I'm a gigantic map nerd. My dream house -- or, in deference to my wife, who has much better ideas for what to do with a dream house, my out-of-the-way dream room -- will someday be decorated with all sorts of mappery, from ancient to modern to meta. Thus, I had a brilliant five-minute tea break this morning just watching this (silent) movie:
A few thoughts:
- We're so used to thinking of Poland as a victim state because of World War II, but check out how the Poles and Lithuanians rocked Eastern Europe for, like, ever.
- I think it's safe to say that, based on early returns, the UN and a general spirit of international cooperation have made Europe a much quieter place to live.
- This video could be subtitled: "Germany, what a mess."
- I didn't realize that Portugal has been playing a slow, elaborate game of peek-a-boo with the world for 1,000 years.
- Where's the one for Africa? Or, ooh, the Indian subcontinent?
- Another map I'd like to see (because I currently have an old-school, garishly colored scroll map of "The Rise of Christianity" dominating the wall above our dining room table) is the same time lapse with religions instead of city states.
- No matter who's running Russia, it's still Russia.
I think I love maps because they connect to my artistically awful relationship with the visual world. I have absolutely zero spatial perception; ask me to draw something, anything, and the best I can come up with is a shaky 2-D outline of the thing's vague thingness. But maps, as 2-D outlines of the world's vague thingness, speak to me. The combination of math and art hits a bullseye in my overly logical aesthetics. I think if were autistic, I'd be the kind who's always drawing mazes and counting the number of steps it takes to get somewhere.
For instance, I accompanied my friend Damian to the Austin Comic-Con on Saturday. He's a fantastic artist with great ideas for graphic novels, and he wanted to stroll the floor as inspiration and motivation to get his own book done so he can have his own booth there. A noble reason for mingling with cosplayers and washed-up actors if I've ever heard one. (By the way, for those who are curious, Billy Dee Williams is still living large and in charge.) Me? I just wanted to meet the co-writer of "Jack of the Fables" so I could tell him that his dialogue is really funny. I spent a good five minutes talking to him about his novels, and the circuitous path they took to publication. Even in a room full of people celebrating visual culture and all its glory, I'm going to be yakking with an author about the one book in the joint that's picture-free.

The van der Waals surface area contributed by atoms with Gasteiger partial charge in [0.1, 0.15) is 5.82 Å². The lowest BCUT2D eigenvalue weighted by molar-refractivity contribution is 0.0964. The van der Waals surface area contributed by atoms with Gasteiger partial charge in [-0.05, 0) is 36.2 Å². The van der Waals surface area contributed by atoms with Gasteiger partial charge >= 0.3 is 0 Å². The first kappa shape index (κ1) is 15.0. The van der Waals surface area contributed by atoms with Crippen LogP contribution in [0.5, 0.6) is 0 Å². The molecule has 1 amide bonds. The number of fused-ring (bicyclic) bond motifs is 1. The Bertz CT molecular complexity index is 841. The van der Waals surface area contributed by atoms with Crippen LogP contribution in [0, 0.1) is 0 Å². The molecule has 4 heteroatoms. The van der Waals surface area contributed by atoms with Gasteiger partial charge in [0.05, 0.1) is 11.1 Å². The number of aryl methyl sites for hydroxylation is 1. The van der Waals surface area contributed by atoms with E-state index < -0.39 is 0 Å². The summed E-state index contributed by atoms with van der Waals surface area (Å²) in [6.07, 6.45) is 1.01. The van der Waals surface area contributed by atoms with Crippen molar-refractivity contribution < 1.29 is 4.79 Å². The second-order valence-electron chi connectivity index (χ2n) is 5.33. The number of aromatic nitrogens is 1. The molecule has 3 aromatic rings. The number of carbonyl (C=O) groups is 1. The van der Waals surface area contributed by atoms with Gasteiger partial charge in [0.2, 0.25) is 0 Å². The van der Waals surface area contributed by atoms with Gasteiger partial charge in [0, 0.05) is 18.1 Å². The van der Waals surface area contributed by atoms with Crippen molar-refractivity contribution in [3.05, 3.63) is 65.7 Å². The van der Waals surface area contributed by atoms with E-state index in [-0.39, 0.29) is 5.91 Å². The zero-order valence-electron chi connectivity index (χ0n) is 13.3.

For another instance, my band (Chinaski's Habits, check it out y'all) had a gig this weekend at a very cool art collab on the East Side. (We were scheduled right between a burlesque dancer and a rap act, which is the description I will now use when people ask what we sound like.) It was a chilly day, and we were in a largish field next to the house, on a small stage isolated from any walls. It probably looked fantastic -- a band in nature -- but it kinda screwed with the idea of blasting acoustics in one direction, and it allowed the audience to watch us from 30 yards away. As a consquence, our energy was a little low, and I guess my mind started wandering. I pictured us from above, and started sketching in my head the plot of the property and the relative size of our stage on it. (I should mention now that I play keyboard, which requires, at most, two fingers at any given time. With proper rehearsal, my brain is barely required during the songs. Rock and roll!) I mentally drew our stage in blue, and the houses in red, and the field in a dull green (sage, I guess?), and the roads tar black. At one point, I started zooming away, like someone was clicking the (-) button on my mental Google Earth, and I became confronted with how little I knew about the terrain and layout of that area of Austin. Just as we were entering a really thrashing part of my favorite song, I had a sudden desire to hit up Faulk Central Library and pore over some Austin atlas from the 1950s, to see the evolution of the East Side.
I guess what I'm saying is, people like me probably don't deserve cool artsy hobbies like hanging out with comic book artists and being in a rock band. But life ain't fair. Just ask Poland.